Bill Gates and Ersatz Virtue

Bill Gates
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In this day and age, what does it mean to be a virtuous person? Despite his ruthless business practices, his cruel treatment of his employees, his association with known pedophiles, and his less-than-gentlemanly propriety with women, Bill Gates had, for a time, the answer. Be a humanitarian. Virtue is not a way to live your life with a relentless focus on reigning in your own personal, selfish desires. Virtue is not treating well the people who are right in front of you: your family, your friends, your employees. No, virtue is a sentiment to do good for the downtrodden. It is doing good for people far away. The farther, the better.    

Bill Gates is a symbol of our age. A vicious person in his everyday life who built a stellar reputation with the worldwide establishment by constantly displaying his sentimental humanitarianism. The Gates Foundation, the global headquarters of sentimental humanitarianism, has little interest in philanthropic causes in the United States. Sure, they will throw a little money at a few charter schools in the U.S. to help “poor and minority” students. But their real focus of the Foundation is on the most downtrodden, African farmers and other serfs who need mosquito nets. They have a deep desire to improve healthcare in Burkina Faso. They signal their virtue by “helping” people they do not know.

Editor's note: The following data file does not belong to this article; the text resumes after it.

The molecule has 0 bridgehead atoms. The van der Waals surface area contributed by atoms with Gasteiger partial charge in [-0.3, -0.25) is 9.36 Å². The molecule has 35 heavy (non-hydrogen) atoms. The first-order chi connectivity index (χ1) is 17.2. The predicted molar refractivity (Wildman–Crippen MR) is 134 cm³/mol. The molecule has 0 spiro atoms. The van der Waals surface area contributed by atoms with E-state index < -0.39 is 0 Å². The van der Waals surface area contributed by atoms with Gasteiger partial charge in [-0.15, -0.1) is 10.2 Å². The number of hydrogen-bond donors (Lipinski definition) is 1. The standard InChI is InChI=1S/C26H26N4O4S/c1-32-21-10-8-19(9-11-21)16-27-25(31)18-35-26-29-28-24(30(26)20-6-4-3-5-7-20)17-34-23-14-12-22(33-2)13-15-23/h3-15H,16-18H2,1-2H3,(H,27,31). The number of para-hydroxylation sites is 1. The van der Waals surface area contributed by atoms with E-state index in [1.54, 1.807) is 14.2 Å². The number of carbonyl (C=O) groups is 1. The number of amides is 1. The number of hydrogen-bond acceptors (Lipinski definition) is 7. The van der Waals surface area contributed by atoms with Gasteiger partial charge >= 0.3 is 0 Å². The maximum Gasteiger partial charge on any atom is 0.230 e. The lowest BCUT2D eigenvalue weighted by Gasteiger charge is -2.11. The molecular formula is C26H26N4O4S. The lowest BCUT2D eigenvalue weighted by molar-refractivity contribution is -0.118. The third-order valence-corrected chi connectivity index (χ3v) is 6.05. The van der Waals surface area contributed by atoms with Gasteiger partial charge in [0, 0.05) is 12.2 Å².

They are a “nonprofit fighting poverty, disease and inequity around the world.” Their virtue does not come from treating their neighbors with respect, but rather because they have, for more than 20 years, “committed to tackling the greatest inequities in the world.” Their philanthropy is spread out over 130 countries in the world. Why help people near you when you can help people far, far away? Be kind to your wife who is standing right in front of you? No, that is too hard. Instead, write a check and send it to sub-Saharan Africa. In our time, the true understanding of virtue is gone; all that remains is the ersatz virtue of the sentimental humanitarian. 

With the implosion of Bill Gates, can we finally get over this association of humanitarianism with virtue? What seems positively clear from the Gates example is that many loathsome people embrace humanitarianism as a mantle to disguise personal vice. How many speeches at the Oscars have been given by wretched and contemptible people who were then given rave reviews because they touted a humanitarian cause?    

This confusion of humanitarianism with morality has caused great evil. The great ideological movements of the 20th century, communism and National Socialism, were “humanitarian” crusades. Much violence in history has been justified by the “need to save humanity.” The 2003 U.S. invasion of Iraq was sold as a great humanitarian cause, with a utopian goal of “ending tyranny in our world.” Humanitarianism, when you scratch the surface, turns out simply to mask a will to power.